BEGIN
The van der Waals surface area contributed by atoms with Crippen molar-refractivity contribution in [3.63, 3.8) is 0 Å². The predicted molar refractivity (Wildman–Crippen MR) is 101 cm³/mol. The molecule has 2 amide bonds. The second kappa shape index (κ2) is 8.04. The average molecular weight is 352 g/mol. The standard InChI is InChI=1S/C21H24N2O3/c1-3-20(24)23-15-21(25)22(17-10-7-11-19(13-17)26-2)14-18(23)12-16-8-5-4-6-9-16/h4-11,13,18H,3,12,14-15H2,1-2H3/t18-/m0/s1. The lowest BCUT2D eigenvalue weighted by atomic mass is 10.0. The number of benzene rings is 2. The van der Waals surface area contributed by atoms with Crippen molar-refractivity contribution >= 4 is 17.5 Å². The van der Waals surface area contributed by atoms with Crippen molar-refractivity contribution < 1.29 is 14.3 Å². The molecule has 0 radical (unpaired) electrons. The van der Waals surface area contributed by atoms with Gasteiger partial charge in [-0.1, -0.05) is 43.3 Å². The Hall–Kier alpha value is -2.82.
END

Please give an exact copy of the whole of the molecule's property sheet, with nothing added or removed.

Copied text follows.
The van der Waals surface area contributed by atoms with Crippen molar-refractivity contribution in [3.63, 3.8) is 0 Å². The predicted molar refractivity (Wildman–Crippen MR) is 101 cm³/mol. The molecule has 2 amide bonds. The second kappa shape index (κ2) is 8.04. The average molecular weight is 352 g/mol. The standard InChI is InChI=1S/C21H24N2O3/c1-3-20(24)23-15-21(25)22(17-10-7-11-19(13-17)26-2)14-18(23)12-16-8-5-4-6-9-16/h4-11,13,18H,3,12,14-15H2,1-2H3/t18-/m0/s1. The lowest BCUT2D eigenvalue weighted by atomic mass is 10.0. The number of benzene rings is 2. The van der Waals surface area contributed by atoms with Crippen molar-refractivity contribution >= 4 is 17.5 Å². The van der Waals surface area contributed by atoms with Crippen molar-refractivity contribution < 1.29 is 14.3 Å². The molecule has 0 radical (unpaired) electrons. The van der Waals surface area contributed by atoms with Gasteiger partial charge in [-0.1, -0.05) is 43.3 Å². The Hall–Kier alpha value is -2.82.